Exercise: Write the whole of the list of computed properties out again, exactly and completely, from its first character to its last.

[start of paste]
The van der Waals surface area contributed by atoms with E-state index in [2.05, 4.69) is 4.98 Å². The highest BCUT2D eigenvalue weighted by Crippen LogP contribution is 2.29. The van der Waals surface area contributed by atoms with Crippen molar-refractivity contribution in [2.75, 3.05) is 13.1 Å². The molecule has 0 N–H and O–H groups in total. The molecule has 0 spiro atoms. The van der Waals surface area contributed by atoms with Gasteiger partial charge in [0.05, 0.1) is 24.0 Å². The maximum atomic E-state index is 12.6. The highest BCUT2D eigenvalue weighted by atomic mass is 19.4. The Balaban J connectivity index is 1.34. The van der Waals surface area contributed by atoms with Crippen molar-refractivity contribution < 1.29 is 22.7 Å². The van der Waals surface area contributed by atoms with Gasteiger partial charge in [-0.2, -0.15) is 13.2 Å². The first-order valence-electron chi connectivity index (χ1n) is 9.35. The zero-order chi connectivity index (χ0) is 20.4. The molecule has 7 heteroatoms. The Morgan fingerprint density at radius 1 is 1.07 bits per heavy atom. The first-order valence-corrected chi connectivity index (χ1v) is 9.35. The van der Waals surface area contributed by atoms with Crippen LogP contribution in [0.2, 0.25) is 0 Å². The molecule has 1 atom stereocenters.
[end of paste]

The van der Waals surface area contributed by atoms with E-state index in [2.05, 4.69) is 4.98 Å². The highest BCUT2D eigenvalue weighted by Crippen LogP contribution is 2.29. The van der Waals surface area contributed by atoms with Crippen molar-refractivity contribution in [2.75, 3.05) is 13.1 Å². The molecule has 0 N–H and O–H groups in total. The molecule has 0 spiro atoms. The van der Waals surface area contributed by atoms with Gasteiger partial charge in [0.05, 0.1) is 24.0 Å². The maximum atomic E-state index is 12.6. The highest BCUT2D eigenvalue weighted by atomic mass is 19.4. The Balaban J connectivity index is 1.34. The van der Waals surface area contributed by atoms with Crippen molar-refractivity contribution < 1.29 is 22.7 Å². The van der Waals surface area contributed by atoms with Gasteiger partial charge in [-0.2, -0.15) is 13.2 Å². The first-order valence-electron chi connectivity index (χ1n) is 9.35. The zero-order chi connectivity index (χ0) is 20.4. The molecule has 7 heteroatoms. The Morgan fingerprint density at radius 1 is 1.07 bits per heavy atom. The first-order valence-corrected chi connectivity index (χ1v) is 9.35. The van der Waals surface area contributed by atoms with Crippen LogP contribution in [0.2, 0.25) is 0 Å². The molecule has 1 atom stereocenters.